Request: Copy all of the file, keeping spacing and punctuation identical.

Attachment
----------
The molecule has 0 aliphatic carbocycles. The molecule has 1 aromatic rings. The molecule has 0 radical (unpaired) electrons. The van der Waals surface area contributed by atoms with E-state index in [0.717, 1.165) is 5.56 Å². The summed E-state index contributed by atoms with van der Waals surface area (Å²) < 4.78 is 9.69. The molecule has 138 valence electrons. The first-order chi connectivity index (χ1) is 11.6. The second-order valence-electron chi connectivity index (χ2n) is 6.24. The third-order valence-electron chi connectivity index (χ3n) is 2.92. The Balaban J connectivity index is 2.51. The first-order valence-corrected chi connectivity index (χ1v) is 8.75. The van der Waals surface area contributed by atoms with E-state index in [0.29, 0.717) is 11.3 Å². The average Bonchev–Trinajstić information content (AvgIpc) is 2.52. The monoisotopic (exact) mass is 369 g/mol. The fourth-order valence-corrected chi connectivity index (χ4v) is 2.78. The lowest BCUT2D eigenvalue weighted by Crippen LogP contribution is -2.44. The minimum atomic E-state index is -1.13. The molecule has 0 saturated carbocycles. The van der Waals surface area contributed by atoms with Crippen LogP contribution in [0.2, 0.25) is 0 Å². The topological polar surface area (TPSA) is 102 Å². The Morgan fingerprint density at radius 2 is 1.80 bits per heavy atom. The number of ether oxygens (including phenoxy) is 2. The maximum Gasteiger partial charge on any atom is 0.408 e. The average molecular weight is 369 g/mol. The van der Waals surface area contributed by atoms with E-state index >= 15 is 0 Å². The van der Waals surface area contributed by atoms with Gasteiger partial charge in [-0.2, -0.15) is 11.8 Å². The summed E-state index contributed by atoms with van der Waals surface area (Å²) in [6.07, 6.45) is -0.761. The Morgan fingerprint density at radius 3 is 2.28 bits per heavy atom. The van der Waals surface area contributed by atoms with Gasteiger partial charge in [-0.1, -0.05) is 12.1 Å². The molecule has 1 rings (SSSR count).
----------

The molecule has 0 aliphatic carbocycles. The molecule has 1 aromatic rings. The molecule has 0 radical (unpaired) electrons. The van der Waals surface area contributed by atoms with E-state index in [0.717, 1.165) is 5.56 Å². The summed E-state index contributed by atoms with van der Waals surface area (Å²) < 4.78 is 9.69. The molecule has 138 valence electrons. The first-order chi connectivity index (χ1) is 11.6. The second-order valence-electron chi connectivity index (χ2n) is 6.24. The third-order valence-electron chi connectivity index (χ3n) is 2.92. The Balaban J connectivity index is 2.51. The first-order valence-corrected chi connectivity index (χ1v) is 8.75. The van der Waals surface area contributed by atoms with E-state index in [0.29, 0.717) is 11.3 Å². The average Bonchev–Trinajstić information content (AvgIpc) is 2.52. The monoisotopic (exact) mass is 369 g/mol. The fourth-order valence-corrected chi connectivity index (χ4v) is 2.78. The lowest BCUT2D eigenvalue weighted by Crippen LogP contribution is -2.44. The minimum atomic E-state index is -1.13. The molecule has 0 saturated carbocycles. The van der Waals surface area contributed by atoms with Crippen LogP contribution in [0.2, 0.25) is 0 Å². The topological polar surface area (TPSA) is 102 Å². The Morgan fingerprint density at radius 2 is 1.80 bits per heavy atom. The number of ether oxygens (including phenoxy) is 2. The maximum Gasteiger partial charge on any atom is 0.408 e. The average molecular weight is 369 g/mol. The van der Waals surface area contributed by atoms with E-state index >= 15 is 0 Å². The van der Waals surface area contributed by atoms with Gasteiger partial charge in [-0.2, -0.15) is 11.8 Å². The summed E-state index contributed by atoms with van der Waals surface area (Å²) in [6.07, 6.45) is -0.761. The Morgan fingerprint density at radius 3 is 2.28 bits per heavy atom. The van der Waals surface area contributed by atoms with Gasteiger partial charge in [-0.1, -0.05) is 12.1 Å². The molecule has 1 rings (SSSR count).